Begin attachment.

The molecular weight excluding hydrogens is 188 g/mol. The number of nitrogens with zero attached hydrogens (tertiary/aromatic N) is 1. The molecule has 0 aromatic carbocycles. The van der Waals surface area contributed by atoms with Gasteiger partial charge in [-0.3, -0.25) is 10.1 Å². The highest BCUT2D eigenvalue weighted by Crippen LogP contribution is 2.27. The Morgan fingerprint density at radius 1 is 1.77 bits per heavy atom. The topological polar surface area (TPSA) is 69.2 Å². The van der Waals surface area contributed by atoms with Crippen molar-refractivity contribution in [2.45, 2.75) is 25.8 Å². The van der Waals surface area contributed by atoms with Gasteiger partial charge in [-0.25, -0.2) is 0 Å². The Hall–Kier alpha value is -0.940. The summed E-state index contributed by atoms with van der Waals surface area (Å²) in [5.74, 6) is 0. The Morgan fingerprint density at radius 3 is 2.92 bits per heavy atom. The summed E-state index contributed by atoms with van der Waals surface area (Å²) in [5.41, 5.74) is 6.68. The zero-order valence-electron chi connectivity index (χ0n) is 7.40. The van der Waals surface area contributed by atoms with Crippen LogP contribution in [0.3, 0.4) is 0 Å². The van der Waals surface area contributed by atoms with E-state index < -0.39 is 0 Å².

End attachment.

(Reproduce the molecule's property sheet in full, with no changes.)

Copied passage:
The molecular weight excluding hydrogens is 188 g/mol. The number of nitrogens with zero attached hydrogens (tertiary/aromatic N) is 1. The molecule has 0 aromatic carbocycles. The van der Waals surface area contributed by atoms with Gasteiger partial charge in [-0.3, -0.25) is 10.1 Å². The highest BCUT2D eigenvalue weighted by Crippen LogP contribution is 2.27. The Morgan fingerprint density at radius 1 is 1.77 bits per heavy atom. The topological polar surface area (TPSA) is 69.2 Å². The van der Waals surface area contributed by atoms with Crippen molar-refractivity contribution in [2.45, 2.75) is 25.8 Å². The van der Waals surface area contributed by atoms with Gasteiger partial charge in [-0.25, -0.2) is 0 Å². The Hall–Kier alpha value is -0.940. The summed E-state index contributed by atoms with van der Waals surface area (Å²) in [5.74, 6) is 0. The Morgan fingerprint density at radius 3 is 2.92 bits per heavy atom. The summed E-state index contributed by atoms with van der Waals surface area (Å²) in [5.41, 5.74) is 6.68. The zero-order valence-electron chi connectivity index (χ0n) is 7.40. The van der Waals surface area contributed by atoms with Crippen LogP contribution in [0.3, 0.4) is 0 Å². The van der Waals surface area contributed by atoms with E-state index < -0.39 is 0 Å².